An impacted landowner from Minisink, NY has taken the NY State Department of Environmental Conservation (DEC) to the State Supreme Court over the highly contested Minisink Compressor Station currently under construction by Millennium Pipeline, a subsidiary of NiSource Inc.
Community organizer, landowner and petitioner in the case, Pramilla Malick has alleged that DEC violated both state and federal law when it issued two permits for the project that will be located in the middle of a residential community with 200 homes within a half mile. Malick alleges that there will be health and safety risks imposed on the community from the project. Both DEC and Millennium Pipeline have filed motions to dismiss and the judge is expected to issue a decision any day.
M.U.S.T.—Mothers United for Sustainable Technologies—co-founder, Tanyette Colon has been following the 16-month Minisink compressor station battle and has produced two videos to highlight the struggle of community members in Minisink, NY. In Episode I: Throwing Stones at Goliath, it shows how Minisink is the projected hub for larger gas infrastructure. In Episode II (see below), it shows the struggle of this community as they fight this Goliath project that when built will be a potential health threat to the community.
“The DEC has become a rubber stamping agency and there is no one protecting New Yorkers," said Malick, who was forced to file the case pro-se because of the large expense in filing suit. “It is an unfair burden on a resident and a community.”
The New York State Attorney General’s office which also at times represents New York residents and communities against wrong doing is in this case obligated by law to defend the DEC.
A technical report released last Friday, is expected to be a major wrench in Millennium Pipeline’s plans to expand its natural gas infrastructure in New York’s Southern Tier. Richard Kuprewicz, a prominent engineer for national pipeline issues, and president of Accufacts, Inc., indicates that Millennium’s intention to postpone the upgrade to the 7-mile stretch known as the Neversink Segment would threaten the safety of residents all along the pipeline segment.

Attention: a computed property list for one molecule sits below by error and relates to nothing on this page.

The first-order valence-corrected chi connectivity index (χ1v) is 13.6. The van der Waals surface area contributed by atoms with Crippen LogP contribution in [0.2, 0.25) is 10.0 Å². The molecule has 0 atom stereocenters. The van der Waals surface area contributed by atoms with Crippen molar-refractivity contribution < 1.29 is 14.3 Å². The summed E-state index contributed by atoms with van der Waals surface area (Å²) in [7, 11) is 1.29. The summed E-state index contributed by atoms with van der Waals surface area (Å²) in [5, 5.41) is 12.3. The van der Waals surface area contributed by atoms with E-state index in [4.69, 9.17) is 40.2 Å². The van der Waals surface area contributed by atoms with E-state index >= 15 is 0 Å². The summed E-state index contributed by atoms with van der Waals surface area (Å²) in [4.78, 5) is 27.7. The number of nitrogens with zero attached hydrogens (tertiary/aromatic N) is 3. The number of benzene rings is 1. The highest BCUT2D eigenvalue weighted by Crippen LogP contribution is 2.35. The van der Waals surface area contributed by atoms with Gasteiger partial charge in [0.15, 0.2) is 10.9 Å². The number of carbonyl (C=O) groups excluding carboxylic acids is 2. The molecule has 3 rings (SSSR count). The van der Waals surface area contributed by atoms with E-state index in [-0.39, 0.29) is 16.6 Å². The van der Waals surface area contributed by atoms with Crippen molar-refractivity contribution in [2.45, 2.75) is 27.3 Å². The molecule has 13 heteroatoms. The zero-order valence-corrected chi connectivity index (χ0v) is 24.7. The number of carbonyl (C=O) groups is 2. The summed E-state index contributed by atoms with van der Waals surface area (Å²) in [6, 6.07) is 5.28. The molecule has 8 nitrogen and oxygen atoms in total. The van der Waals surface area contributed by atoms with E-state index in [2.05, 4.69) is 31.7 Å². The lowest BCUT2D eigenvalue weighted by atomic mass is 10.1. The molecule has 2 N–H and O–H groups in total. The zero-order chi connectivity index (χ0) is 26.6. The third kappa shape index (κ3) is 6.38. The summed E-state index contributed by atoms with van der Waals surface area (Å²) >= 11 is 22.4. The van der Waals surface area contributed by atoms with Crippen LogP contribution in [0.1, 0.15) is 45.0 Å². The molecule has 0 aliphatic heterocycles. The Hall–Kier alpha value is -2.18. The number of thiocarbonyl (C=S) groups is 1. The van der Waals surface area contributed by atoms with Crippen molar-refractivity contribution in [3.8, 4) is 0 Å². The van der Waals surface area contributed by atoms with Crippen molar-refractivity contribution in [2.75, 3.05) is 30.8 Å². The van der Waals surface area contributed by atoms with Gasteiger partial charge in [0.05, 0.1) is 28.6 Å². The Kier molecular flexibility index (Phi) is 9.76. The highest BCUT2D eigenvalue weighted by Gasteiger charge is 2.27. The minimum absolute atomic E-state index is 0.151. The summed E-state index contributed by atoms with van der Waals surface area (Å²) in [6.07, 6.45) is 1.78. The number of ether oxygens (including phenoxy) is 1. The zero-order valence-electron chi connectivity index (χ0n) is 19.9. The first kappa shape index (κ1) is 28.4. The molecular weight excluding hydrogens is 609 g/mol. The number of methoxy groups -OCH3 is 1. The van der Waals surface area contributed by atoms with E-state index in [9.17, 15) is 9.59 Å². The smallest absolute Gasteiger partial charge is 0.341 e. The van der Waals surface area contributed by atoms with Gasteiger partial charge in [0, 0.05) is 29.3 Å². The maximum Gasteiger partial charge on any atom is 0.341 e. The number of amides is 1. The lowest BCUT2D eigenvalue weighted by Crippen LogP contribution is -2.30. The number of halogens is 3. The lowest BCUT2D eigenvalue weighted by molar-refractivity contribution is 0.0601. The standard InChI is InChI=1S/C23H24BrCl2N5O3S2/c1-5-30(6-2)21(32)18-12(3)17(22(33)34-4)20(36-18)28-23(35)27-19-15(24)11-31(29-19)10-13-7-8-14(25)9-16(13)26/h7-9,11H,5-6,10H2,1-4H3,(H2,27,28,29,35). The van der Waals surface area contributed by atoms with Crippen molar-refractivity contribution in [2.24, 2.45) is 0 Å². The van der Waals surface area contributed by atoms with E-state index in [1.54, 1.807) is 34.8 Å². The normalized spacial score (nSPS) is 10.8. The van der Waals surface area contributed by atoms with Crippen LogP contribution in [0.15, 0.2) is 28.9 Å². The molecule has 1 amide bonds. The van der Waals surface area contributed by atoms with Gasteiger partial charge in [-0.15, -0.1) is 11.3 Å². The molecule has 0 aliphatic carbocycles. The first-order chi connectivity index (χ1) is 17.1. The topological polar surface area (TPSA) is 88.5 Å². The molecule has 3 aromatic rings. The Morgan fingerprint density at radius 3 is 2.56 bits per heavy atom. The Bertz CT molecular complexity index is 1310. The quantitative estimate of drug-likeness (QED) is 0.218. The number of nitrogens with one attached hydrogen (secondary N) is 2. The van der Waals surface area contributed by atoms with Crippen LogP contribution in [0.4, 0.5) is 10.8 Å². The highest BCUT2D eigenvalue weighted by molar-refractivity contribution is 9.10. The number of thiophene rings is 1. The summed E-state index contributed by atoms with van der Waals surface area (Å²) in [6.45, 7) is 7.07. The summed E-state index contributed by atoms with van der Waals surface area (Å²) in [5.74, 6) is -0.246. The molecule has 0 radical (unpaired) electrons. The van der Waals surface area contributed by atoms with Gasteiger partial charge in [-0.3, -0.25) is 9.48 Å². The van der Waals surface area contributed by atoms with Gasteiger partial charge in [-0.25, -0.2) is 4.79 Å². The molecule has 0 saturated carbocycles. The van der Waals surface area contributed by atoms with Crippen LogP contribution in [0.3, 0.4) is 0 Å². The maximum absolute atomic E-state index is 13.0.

This report throws into critical doubt the viability of Millennium’s highly contentious $43 million compressor station project in Minisink, NY. Minisink residents, represented by the D.C.-based attorney Carolyn Elefant, have accordingly filed a motion for a reopening of the docket, as well as a stay of construction in light of the new data bearing directly on the case.
According to Kuprewicz, “The velocities on the 24-inch Neversink segment clearly exceed prudent design standards and safety margins establishing much lower actual gas velocities on pipelines that are intended to avoid gas transmission pipeline rupture. Such high actual gas velocities for a natural gas transmission pipeline raise serious questions as to the adequacy or completeness of any previous hydraulic studies or decisions that may have been used to justify approval of the Minisink Compressor Project. The Minisink Compressor Project is a very poor proposal and should be rejected.”
The controversial project has been strongly opposed by the Minisink community in a battle that has already lasted nearly a year and a half. The Federal Energy Regulatory Commission (FERC) approved the project by an unprecedented slim margin—a 3 to 2 vote by commissioners. A rehearing is currently being considered by FERC, and if it’s denied Minisink can move on to federal court however residents are prevented from doing so by a FERC-issued tolling order. In the meantime, Millennium is fully underway with the project, despite intense local opposition and lack of a final legal determination. However, Kuprewicz’s report now directly confirms many of the communities’ concerns as solidly based in technical fact.
Minisink residents, as well as those in neighboring towns along the Neversink stretch of Millenniunm Pipeline, are concerned about the possibility of a major pipeline disaster occurring similar to the deadly explosion in San Bruno, California in 2010. As is currently the case in Minisink, residents in San Bruno were concerned about the safety of the gas line for years, and experts warned about the serious risks involved in stress to an aging pipeline system. Eight people died in the gas fires, and dozens of homes and structures were destroyed. Kuprewicz was involved in that case as well, pleading for those responsible to prevent such grave risks to a host community.